If there’s going to be another panda born this summer, scientists at the National Zoo have to hope their one shot taken was a success.
Around 9 p.m. Thursday night, they artificially inseminated Mei Xiang. The giant panda has given birth to three panda cubs at the zoo.
Now all scientists can do is wait to see what happens.
“We know that we won’t be able to confirm any pregnancy for several months,” said Michael Brown Palsgrove, the curator of the panda exhibit at the zoo. “The only successful way to confirm pregnancy in a giant panda is through an ultrasound.”
And because panda cubs are so small when they’re born, the ultrasound won’t detect anything until just before Mei Xiang might give birth. There are no signs of pregnancy, even subtle ones – even their behavior can’t totally be trusted, because pandas can often exhibit what’s called “pseudo-pregnancy.” But she does give indications when she’s ready to try to breed, which is why scientists sprang into action quickly.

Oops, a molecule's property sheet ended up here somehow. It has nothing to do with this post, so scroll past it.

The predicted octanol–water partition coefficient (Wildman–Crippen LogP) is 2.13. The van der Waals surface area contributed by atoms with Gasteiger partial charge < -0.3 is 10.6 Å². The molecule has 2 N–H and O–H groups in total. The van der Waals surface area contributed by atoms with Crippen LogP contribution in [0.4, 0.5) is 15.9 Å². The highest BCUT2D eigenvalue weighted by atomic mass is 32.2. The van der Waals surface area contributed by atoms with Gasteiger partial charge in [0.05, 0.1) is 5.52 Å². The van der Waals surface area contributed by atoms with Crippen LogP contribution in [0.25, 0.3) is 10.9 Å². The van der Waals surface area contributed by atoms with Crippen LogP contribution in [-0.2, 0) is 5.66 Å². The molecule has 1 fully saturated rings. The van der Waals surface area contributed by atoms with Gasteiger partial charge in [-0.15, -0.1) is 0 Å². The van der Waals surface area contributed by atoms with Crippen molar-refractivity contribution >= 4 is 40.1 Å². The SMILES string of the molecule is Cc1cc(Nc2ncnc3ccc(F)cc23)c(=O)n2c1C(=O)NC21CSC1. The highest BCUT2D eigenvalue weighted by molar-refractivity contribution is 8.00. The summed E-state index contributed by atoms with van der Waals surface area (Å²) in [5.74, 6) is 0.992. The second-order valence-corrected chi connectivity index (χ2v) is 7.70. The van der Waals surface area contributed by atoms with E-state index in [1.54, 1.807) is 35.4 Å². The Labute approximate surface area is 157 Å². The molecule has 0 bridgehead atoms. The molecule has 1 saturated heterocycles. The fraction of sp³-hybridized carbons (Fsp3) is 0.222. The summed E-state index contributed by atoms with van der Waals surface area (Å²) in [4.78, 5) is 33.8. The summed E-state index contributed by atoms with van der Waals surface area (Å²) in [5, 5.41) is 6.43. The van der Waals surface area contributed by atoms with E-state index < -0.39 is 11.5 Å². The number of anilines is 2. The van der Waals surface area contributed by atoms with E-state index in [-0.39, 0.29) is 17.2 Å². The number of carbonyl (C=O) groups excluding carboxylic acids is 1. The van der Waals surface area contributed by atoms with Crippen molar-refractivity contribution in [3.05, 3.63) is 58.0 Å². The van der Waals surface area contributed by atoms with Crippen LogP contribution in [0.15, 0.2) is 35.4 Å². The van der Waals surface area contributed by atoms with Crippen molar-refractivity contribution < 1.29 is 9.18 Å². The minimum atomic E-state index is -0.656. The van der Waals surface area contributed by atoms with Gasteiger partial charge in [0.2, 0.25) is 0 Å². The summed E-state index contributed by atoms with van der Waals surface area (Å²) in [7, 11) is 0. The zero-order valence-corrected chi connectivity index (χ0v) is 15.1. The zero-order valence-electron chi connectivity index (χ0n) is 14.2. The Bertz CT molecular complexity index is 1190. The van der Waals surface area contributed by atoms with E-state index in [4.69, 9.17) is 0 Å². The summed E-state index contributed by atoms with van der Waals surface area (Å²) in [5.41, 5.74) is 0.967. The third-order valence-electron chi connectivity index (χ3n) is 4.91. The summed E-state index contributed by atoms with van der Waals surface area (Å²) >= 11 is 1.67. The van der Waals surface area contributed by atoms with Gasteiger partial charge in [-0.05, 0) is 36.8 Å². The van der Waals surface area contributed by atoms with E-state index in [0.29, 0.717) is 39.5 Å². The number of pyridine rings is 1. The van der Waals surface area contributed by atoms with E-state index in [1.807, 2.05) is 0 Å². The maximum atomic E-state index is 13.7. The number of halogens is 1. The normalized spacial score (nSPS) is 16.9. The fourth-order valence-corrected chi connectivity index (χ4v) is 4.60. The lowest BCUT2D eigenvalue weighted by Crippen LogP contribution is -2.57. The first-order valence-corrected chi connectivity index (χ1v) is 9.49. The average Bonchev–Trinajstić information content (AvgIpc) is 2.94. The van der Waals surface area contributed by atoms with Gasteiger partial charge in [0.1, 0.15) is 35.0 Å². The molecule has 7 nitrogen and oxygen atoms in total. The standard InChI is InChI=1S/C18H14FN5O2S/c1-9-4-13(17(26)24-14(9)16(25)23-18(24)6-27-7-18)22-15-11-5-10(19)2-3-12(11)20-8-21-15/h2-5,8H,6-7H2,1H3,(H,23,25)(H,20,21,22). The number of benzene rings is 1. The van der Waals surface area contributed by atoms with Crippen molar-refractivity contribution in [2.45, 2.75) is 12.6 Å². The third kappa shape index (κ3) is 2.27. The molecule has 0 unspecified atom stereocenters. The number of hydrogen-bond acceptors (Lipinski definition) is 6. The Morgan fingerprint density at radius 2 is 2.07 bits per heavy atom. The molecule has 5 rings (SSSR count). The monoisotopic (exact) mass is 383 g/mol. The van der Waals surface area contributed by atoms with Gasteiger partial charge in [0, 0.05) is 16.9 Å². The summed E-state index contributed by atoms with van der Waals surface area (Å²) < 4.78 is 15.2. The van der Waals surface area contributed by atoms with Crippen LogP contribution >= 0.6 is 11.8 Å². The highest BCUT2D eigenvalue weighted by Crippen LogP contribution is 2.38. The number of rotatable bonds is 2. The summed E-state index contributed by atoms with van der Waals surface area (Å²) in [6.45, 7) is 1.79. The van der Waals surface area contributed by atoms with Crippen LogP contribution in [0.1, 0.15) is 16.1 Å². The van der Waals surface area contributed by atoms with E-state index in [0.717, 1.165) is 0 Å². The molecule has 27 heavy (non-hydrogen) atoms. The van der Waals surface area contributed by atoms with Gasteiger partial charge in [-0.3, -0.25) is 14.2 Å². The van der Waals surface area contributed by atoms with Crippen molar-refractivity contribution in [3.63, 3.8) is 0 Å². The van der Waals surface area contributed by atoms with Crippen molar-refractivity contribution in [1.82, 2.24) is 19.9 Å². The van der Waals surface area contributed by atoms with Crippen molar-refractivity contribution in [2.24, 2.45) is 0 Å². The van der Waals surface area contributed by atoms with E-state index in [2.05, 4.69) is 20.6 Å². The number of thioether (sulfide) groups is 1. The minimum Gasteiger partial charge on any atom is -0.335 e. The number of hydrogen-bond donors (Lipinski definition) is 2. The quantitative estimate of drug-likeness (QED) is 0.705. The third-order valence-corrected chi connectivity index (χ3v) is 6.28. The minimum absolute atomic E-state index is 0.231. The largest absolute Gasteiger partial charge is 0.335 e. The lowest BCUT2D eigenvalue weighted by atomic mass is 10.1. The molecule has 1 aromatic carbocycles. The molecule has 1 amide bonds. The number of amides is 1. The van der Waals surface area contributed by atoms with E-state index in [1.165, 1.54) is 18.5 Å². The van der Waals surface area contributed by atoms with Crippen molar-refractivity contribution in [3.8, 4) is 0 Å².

“We know that we have a window of 12 to 24 hours to take action,” said Pierre Comizzoli, who led the team that inseminated Mei Xiang Thursday night. “Now it’s the waiting game.”
Part of that is because panda embryos can undergo a “delayed implantation,” which means the gestation period for the new cub may start today, tomorrow, or even a couple of months from now. “The pregnancy can be between three and five months,” said Comizzoli.
Mei Xiang last gave birth to a panda cub in 2015, after scientists there successfully inseminated her with a sample taken from Tian Tian, who has fathered all three of her cubs. Now they’re hoping he’ll help spawn number four.
“If you have a success everybody’s happy,” said Comizzoli. “But if you don’t have a success then you have to wait one more year.”
Mei Xiang’s desire to breed and Tian Tian’s desire to breed didn’t match up at the right time to breed naturally. The artificial insemination process is the only shot.
“At this point we feel like the window where she probably ovulated into optimized conception has passed,” said Brown-Palsgrove. “So our breeding season has ended. Now we wait and see.”